Ghosts in the Hall

2013-04-10-labyrinth

One of the facets to having the last eight-plus years of my life documented here in the open is that… well, it’s all there. There’s no deleting or erasing, or revisionist history even possible. It’s a risk I willingly took on when I decided to open the curtain on what, at the time, was a very typical and pedestrian life of a woman with young children and another on the way. That didn’t last long though, did it?

There is a vulnerability in choosing honesty. There is a vulnerability in being open about life, pain, struggle, failure, and even in success. One of my goals in life is to make it through without bitterness taking root in my heart and without fear being an overriding directive on how I make my decisions. Something I didn’t fully understand though is that when a person has repeatedly been through really hard things, those fears and uncertainty creep into your heart like crabgrass in a tended lawn. Or like dandelions, if you prefer.

There is a reason the colloquialism warns against resting on our laurels- to do so is to stop being an active participant in one’s life. Things we think are behind us still leave ghosts in the halls of our hearts, and we can treat them like foes, locking them away and pretending they aren’t real, or we can nod warmly as the spectre wanders by, realize it’s a part of us, and cease being afraid of our own reflection.

It is still surprising to me, four years out from my divorce, five years after the loss of the house, seven years after the addiction reared its ugly destroying head, how it’s still so very hard for me to trust happiness. It shouldn’t be surprising. But I get complacent, rest on my laurels, and think I can stop weeding.  It’s not just a deep taproot, my friends- it’s a labyrinth in my heart.

So I find myself now having to revisit those halls, pause and smile at the ghosts in the halls, and remind myself that these are my own familiars. Roosevelt was right- I have nothing to be afraid of except fear itself.

It’s a continually shifting and moving thing, our own fear- yet no matter when it’s found, it’s tied to the same sources below the surface. It’s dawned on me that the complicated walls of the labyrinth, that the criss-crossing network of roots and scar tissue, are not really the enemy. Those walls are strong; that woven, subconscious tangle of roots might actually be for my own good. Perhaps…just perhaps… the things we build as defenses— our scars, our network of roots— could be the work of a lifetime, and the only danger is in not knowing how and why they were built? I’m starting to believe the only real danger is being unwilling to see ourselves.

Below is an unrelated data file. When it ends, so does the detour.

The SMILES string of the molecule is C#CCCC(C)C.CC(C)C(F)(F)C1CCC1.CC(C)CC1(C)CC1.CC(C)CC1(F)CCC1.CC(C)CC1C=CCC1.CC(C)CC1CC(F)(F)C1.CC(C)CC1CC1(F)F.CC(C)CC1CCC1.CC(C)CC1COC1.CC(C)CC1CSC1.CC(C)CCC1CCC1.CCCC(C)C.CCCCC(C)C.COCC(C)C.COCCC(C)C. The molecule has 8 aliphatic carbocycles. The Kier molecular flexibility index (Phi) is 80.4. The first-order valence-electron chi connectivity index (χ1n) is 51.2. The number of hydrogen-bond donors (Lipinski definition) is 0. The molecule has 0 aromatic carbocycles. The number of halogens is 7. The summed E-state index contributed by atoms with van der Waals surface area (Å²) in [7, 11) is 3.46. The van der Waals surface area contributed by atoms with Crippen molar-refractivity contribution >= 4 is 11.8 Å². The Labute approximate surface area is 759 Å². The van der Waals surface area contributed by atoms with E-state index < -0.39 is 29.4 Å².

The things we build to protect ourselves in times of danger can be mighty foundations for a beautiful life. The key is never forgetting, never denying, where you came from.

5 thoughts on “Ghosts in the Hall

  1. Beautifully said. I have been writing about the same type of thing: it’s OK to talk about who we are and how we got to be who we are. I feared the risk for so long – not just for my own reputation but for the humiliation of those who helped get me to where I ended up. There is a price for honesty. Fortunately, the payoff is often freedom for everyone involved. :) I hope that is true for you as well.

  2. Once, years ago, I was talking with a wise friend. I was sharing a complicated and painful experience that had shaped me as a child and that had continued to influence my life into my adulthood. As I finished telling the story, which was well-worn and familiarly comfortable to me, my wise friend looked at me and said:

    “That’s a compelling history. You tell it well, and it’s clear it influenced you and justifies decisions you made. But why are you still allowing it to determine your future?”

    I was stunned.

    It was true. I had a narrative that explained a lot about me, and I had grown comfortable allowing that narrative to prop me up, to use it as an excuse for modern and current events. My friend told me that those painful things in our past are for us to learn from, but once we learn, we must set them down and move on, otherwise we haven’t really learned anything.

    At that moment, I stopped using that story to define my life.

  3. I love you and your writing speaks to my soul! Thank you for sharing with us your ups and downs and letting us love you the whole way through!

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